Fat Leonard: Retired Navy Captain Busted In Massive Bribery Scheme Involving Prostitutes & Cash – Sentenced To Prison
Retired Navy Captain Michael Brooks was sentenced to more than three years in prison Friday after pleading guilty to conspiracy to commit bribery for accepting cash and prostitutes.
U.S. District Judge Janis L. Sammartino sentenced Brooks to 41 months in prison and mandated that he pay $31,000 to the Navy and a general $41,000 fine for accepting bribes, in order to give special benefits to defense contractor Leonard Glenn Francis, who ran the firm Glenn Defense Marine Asia.
The firm’s principal business with the Navy was resupplying and refueling ships to the tune of hundreds of millions of dollars.
According to the Department of Justice, Brooks, who served from 2006 to 2008 as the U.S. Naval Attaché at the U.S. Embassy in Manila, Philippines, accepted payments for travel, entertainment and hotel rooms, in addition to prostitutes.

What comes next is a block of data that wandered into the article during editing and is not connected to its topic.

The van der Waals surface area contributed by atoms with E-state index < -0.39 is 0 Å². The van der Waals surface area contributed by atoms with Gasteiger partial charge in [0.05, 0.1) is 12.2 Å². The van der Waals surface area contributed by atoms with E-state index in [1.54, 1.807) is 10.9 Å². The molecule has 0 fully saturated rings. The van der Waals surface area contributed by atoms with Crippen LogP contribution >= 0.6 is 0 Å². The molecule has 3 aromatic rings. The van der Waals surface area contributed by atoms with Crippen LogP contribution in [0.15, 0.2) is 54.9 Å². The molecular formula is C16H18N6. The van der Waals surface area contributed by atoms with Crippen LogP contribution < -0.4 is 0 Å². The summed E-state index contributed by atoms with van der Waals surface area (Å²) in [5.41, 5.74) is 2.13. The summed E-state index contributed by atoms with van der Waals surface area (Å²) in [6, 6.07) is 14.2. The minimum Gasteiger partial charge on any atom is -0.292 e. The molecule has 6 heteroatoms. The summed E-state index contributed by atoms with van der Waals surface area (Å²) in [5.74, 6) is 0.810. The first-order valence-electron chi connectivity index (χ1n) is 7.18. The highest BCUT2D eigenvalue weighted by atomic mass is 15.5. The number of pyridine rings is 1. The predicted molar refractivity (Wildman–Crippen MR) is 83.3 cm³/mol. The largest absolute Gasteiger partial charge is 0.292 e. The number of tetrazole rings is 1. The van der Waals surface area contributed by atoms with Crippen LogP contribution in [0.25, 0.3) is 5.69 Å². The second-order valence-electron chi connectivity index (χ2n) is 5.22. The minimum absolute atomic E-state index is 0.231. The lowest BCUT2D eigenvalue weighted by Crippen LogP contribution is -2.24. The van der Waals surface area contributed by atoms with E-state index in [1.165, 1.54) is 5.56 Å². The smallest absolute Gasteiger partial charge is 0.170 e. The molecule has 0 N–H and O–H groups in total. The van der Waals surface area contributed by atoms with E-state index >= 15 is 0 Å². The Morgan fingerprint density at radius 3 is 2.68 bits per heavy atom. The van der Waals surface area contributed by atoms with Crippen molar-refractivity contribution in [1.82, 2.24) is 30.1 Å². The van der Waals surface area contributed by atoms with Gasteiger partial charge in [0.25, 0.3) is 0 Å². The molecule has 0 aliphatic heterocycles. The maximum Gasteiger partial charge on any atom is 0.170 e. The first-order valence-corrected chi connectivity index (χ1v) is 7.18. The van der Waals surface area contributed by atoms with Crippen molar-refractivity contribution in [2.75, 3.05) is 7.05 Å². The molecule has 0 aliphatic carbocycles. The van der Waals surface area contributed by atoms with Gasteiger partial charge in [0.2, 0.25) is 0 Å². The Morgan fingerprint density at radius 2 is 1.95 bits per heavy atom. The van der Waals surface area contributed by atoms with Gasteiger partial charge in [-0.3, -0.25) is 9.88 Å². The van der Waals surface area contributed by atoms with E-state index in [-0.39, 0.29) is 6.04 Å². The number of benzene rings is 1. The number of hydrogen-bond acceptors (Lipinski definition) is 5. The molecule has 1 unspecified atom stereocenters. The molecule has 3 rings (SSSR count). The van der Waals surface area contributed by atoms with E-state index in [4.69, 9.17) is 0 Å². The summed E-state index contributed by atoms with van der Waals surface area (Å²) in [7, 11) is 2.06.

Brooks then used his influence to secure benefits for Francis’ company GDMA, which is based out of Singapore. Those benefits included quarterly clearances for ships owned by GDMA. This allowed GDMA ships to travel under U.S. backing, marking the first time that a defense contractor has even been given such a benefit. The significance of this protection is that GDMA vessels were exempt from inspections, duties and taxes. Francis used this authority to transport Nepali soldiers into the Philippines to act as security guards, which he used to fight pirates.
Brooks also confessed that Francis ghostwrote Navy documents, particularly GDMA’s contractor performance evaluations. In one of the evaluations, GDMA was described as “phenomenal” and “unsurpassed.”
Francis himself was arrested in 2013 and subsequently plead guilty to defrauding the Navy of a minimum of $35 million.
This scandal, termed “Fat Leonard,” is one of the largest scandal to ever befall the Navy. So far, 21 current and former Navy officials have been charged. At this point, 10 have pleaded guilty. An additional 10 cases are pending.
Article posted with permission from The Daily Caller News Foundation. Article by Jonah Bennett.